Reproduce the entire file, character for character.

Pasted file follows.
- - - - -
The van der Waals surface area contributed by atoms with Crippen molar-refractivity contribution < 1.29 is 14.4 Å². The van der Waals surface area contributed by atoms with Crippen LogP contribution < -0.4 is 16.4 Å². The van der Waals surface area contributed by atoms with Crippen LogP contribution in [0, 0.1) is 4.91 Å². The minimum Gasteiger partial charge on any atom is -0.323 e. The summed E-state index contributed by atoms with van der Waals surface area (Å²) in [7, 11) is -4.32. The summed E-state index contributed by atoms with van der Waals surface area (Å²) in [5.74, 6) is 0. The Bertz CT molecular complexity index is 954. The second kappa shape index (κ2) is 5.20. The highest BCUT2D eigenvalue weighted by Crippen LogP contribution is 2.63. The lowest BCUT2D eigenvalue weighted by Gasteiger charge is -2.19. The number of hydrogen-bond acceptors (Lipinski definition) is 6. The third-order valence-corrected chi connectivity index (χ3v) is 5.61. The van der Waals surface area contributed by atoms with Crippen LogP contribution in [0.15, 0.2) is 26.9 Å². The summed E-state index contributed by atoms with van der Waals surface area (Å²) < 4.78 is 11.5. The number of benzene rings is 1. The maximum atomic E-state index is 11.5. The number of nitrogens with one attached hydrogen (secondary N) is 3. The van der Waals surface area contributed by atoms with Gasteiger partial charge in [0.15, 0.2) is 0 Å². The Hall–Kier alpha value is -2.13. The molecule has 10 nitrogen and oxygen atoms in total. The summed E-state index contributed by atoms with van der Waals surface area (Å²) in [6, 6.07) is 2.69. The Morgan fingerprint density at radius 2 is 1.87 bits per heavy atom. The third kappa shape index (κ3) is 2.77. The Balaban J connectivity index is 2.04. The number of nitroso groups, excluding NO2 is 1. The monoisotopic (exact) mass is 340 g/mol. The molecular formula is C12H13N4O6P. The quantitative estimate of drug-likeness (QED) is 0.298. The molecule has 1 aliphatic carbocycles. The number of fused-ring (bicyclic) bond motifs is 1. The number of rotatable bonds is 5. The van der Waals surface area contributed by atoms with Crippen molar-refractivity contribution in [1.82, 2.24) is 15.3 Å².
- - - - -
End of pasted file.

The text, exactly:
The van der Waals surface area contributed by atoms with Crippen molar-refractivity contribution < 1.29 is 14.4 Å². The van der Waals surface area contributed by atoms with Crippen LogP contribution < -0.4 is 16.4 Å². The van der Waals surface area contributed by atoms with Crippen LogP contribution in [0, 0.1) is 4.91 Å². The minimum Gasteiger partial charge on any atom is -0.323 e. The summed E-state index contributed by atoms with van der Waals surface area (Å²) in [7, 11) is -4.32. The summed E-state index contributed by atoms with van der Waals surface area (Å²) in [5.74, 6) is 0. The Bertz CT molecular complexity index is 954. The second kappa shape index (κ2) is 5.20. The highest BCUT2D eigenvalue weighted by Crippen LogP contribution is 2.63. The lowest BCUT2D eigenvalue weighted by Gasteiger charge is -2.19. The number of hydrogen-bond acceptors (Lipinski definition) is 6. The third-order valence-corrected chi connectivity index (χ3v) is 5.61. The van der Waals surface area contributed by atoms with Crippen LogP contribution in [0.15, 0.2) is 26.9 Å². The summed E-state index contributed by atoms with van der Waals surface area (Å²) < 4.78 is 11.5. The number of benzene rings is 1. The maximum atomic E-state index is 11.5. The number of nitrogens with one attached hydrogen (secondary N) is 3. The van der Waals surface area contributed by atoms with Gasteiger partial charge in [0.15, 0.2) is 0 Å². The Hall–Kier alpha value is -2.13. The molecule has 10 nitrogen and oxygen atoms in total. The summed E-state index contributed by atoms with van der Waals surface area (Å²) in [6, 6.07) is 2.69. The Morgan fingerprint density at radius 2 is 1.87 bits per heavy atom. The third kappa shape index (κ3) is 2.77. The Balaban J connectivity index is 2.04. The number of nitroso groups, excluding NO2 is 1. The monoisotopic (exact) mass is 340 g/mol. The molecular formula is C12H13N4O6P. The quantitative estimate of drug-likeness (QED) is 0.298. The molecule has 1 aliphatic carbocycles. The number of fused-ring (bicyclic) bond motifs is 1. The number of rotatable bonds is 5. The van der Waals surface area contributed by atoms with Crippen molar-refractivity contribution in [1.82, 2.24) is 15.3 Å².